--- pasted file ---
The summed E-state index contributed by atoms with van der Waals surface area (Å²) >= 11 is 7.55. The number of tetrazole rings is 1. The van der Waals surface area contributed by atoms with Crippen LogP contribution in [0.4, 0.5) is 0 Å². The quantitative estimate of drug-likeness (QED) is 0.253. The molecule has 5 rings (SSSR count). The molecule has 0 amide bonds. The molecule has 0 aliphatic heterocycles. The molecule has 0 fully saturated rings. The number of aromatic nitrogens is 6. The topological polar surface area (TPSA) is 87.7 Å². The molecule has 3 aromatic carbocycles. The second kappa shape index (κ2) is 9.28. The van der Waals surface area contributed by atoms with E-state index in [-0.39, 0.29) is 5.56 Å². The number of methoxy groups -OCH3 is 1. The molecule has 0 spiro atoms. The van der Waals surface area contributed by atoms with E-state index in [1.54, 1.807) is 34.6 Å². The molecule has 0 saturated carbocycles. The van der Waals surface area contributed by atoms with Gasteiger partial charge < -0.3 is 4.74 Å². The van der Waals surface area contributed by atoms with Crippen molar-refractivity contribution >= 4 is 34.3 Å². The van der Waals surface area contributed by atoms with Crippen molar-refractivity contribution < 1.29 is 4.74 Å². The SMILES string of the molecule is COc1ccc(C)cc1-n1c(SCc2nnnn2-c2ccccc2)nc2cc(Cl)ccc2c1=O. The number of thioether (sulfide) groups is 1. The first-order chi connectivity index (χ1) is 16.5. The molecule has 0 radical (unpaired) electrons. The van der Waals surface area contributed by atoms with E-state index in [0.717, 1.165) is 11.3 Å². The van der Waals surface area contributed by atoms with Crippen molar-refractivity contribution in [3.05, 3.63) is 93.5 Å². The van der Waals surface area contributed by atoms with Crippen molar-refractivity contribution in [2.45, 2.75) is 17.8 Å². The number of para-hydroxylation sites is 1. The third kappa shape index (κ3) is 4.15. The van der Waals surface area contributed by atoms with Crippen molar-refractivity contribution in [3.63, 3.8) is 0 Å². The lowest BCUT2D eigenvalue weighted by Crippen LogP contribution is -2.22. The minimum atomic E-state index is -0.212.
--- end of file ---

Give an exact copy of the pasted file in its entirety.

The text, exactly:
The summed E-state index contributed by atoms with van der Waals surface area (Å²) >= 11 is 7.55. The number of tetrazole rings is 1. The van der Waals surface area contributed by atoms with Crippen LogP contribution in [0.4, 0.5) is 0 Å². The quantitative estimate of drug-likeness (QED) is 0.253. The molecule has 5 rings (SSSR count). The molecule has 0 amide bonds. The molecule has 0 aliphatic heterocycles. The molecule has 0 fully saturated rings. The number of aromatic nitrogens is 6. The topological polar surface area (TPSA) is 87.7 Å². The molecule has 3 aromatic carbocycles. The second kappa shape index (κ2) is 9.28. The van der Waals surface area contributed by atoms with E-state index in [-0.39, 0.29) is 5.56 Å². The number of methoxy groups -OCH3 is 1. The molecule has 0 spiro atoms. The van der Waals surface area contributed by atoms with E-state index in [1.54, 1.807) is 34.6 Å². The molecule has 0 saturated carbocycles. The van der Waals surface area contributed by atoms with Gasteiger partial charge < -0.3 is 4.74 Å². The van der Waals surface area contributed by atoms with Crippen molar-refractivity contribution >= 4 is 34.3 Å². The van der Waals surface area contributed by atoms with Crippen molar-refractivity contribution < 1.29 is 4.74 Å². The SMILES string of the molecule is COc1ccc(C)cc1-n1c(SCc2nnnn2-c2ccccc2)nc2cc(Cl)ccc2c1=O. The number of thioether (sulfide) groups is 1. The first-order chi connectivity index (χ1) is 16.5. The molecule has 0 radical (unpaired) electrons. The van der Waals surface area contributed by atoms with E-state index in [0.717, 1.165) is 11.3 Å². The van der Waals surface area contributed by atoms with Crippen molar-refractivity contribution in [3.05, 3.63) is 93.5 Å². The van der Waals surface area contributed by atoms with Crippen molar-refractivity contribution in [2.45, 2.75) is 17.8 Å². The number of para-hydroxylation sites is 1. The third kappa shape index (κ3) is 4.15. The van der Waals surface area contributed by atoms with Crippen molar-refractivity contribution in [3.63, 3.8) is 0 Å². The lowest BCUT2D eigenvalue weighted by Crippen LogP contribution is -2.22. The minimum atomic E-state index is -0.212.